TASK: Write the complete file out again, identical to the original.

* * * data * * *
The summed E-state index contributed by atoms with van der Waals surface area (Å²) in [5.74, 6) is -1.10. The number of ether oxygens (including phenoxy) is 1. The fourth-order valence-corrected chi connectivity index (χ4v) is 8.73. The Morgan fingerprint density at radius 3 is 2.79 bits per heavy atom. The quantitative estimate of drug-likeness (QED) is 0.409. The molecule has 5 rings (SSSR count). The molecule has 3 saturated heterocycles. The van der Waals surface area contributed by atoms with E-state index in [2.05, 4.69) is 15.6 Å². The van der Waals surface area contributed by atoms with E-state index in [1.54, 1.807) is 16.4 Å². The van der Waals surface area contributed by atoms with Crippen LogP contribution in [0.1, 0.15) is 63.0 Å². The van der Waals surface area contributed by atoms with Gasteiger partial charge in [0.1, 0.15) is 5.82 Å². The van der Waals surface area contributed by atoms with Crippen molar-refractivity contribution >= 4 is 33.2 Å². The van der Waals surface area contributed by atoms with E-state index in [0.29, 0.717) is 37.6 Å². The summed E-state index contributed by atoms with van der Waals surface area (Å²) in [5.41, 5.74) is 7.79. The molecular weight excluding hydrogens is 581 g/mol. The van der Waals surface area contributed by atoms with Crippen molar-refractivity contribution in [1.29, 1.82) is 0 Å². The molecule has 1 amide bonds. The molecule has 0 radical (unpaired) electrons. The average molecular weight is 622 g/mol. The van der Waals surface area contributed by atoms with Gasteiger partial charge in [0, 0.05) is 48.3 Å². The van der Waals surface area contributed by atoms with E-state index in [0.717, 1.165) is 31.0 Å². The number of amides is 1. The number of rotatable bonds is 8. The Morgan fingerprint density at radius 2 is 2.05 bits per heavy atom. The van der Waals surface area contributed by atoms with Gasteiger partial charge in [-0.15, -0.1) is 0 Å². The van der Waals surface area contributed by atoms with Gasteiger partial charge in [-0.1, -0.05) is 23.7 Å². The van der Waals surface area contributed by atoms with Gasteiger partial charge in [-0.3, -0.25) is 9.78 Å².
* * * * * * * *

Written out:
The summed E-state index contributed by atoms with van der Waals surface area (Å²) in [5.74, 6) is -1.10. The number of ether oxygens (including phenoxy) is 1. The fourth-order valence-corrected chi connectivity index (χ4v) is 8.73. The Morgan fingerprint density at radius 3 is 2.79 bits per heavy atom. The quantitative estimate of drug-likeness (QED) is 0.409. The molecule has 5 rings (SSSR count). The molecule has 3 saturated heterocycles. The van der Waals surface area contributed by atoms with E-state index in [2.05, 4.69) is 15.6 Å². The van der Waals surface area contributed by atoms with E-state index in [1.54, 1.807) is 16.4 Å². The van der Waals surface area contributed by atoms with Crippen LogP contribution in [0.1, 0.15) is 63.0 Å². The van der Waals surface area contributed by atoms with Gasteiger partial charge in [0.1, 0.15) is 5.82 Å². The van der Waals surface area contributed by atoms with Crippen molar-refractivity contribution >= 4 is 33.2 Å². The van der Waals surface area contributed by atoms with E-state index in [0.29, 0.717) is 37.6 Å². The summed E-state index contributed by atoms with van der Waals surface area (Å²) in [5.41, 5.74) is 7.79. The molecular weight excluding hydrogens is 581 g/mol. The van der Waals surface area contributed by atoms with Crippen molar-refractivity contribution in [1.29, 1.82) is 0 Å². The molecule has 1 amide bonds. The molecule has 0 radical (unpaired) electrons. The average molecular weight is 622 g/mol. The van der Waals surface area contributed by atoms with Gasteiger partial charge in [0, 0.05) is 48.3 Å². The van der Waals surface area contributed by atoms with E-state index in [0.717, 1.165) is 31.0 Å². The number of amides is 1. The number of rotatable bonds is 8. The Morgan fingerprint density at radius 2 is 2.05 bits per heavy atom. The van der Waals surface area contributed by atoms with Gasteiger partial charge in [-0.15, -0.1) is 0 Å². The van der Waals surface area contributed by atoms with Gasteiger partial charge in [-0.1, -0.05) is 23.7 Å². The van der Waals surface area contributed by atoms with Gasteiger partial charge in [-0.3, -0.25) is 9.78 Å².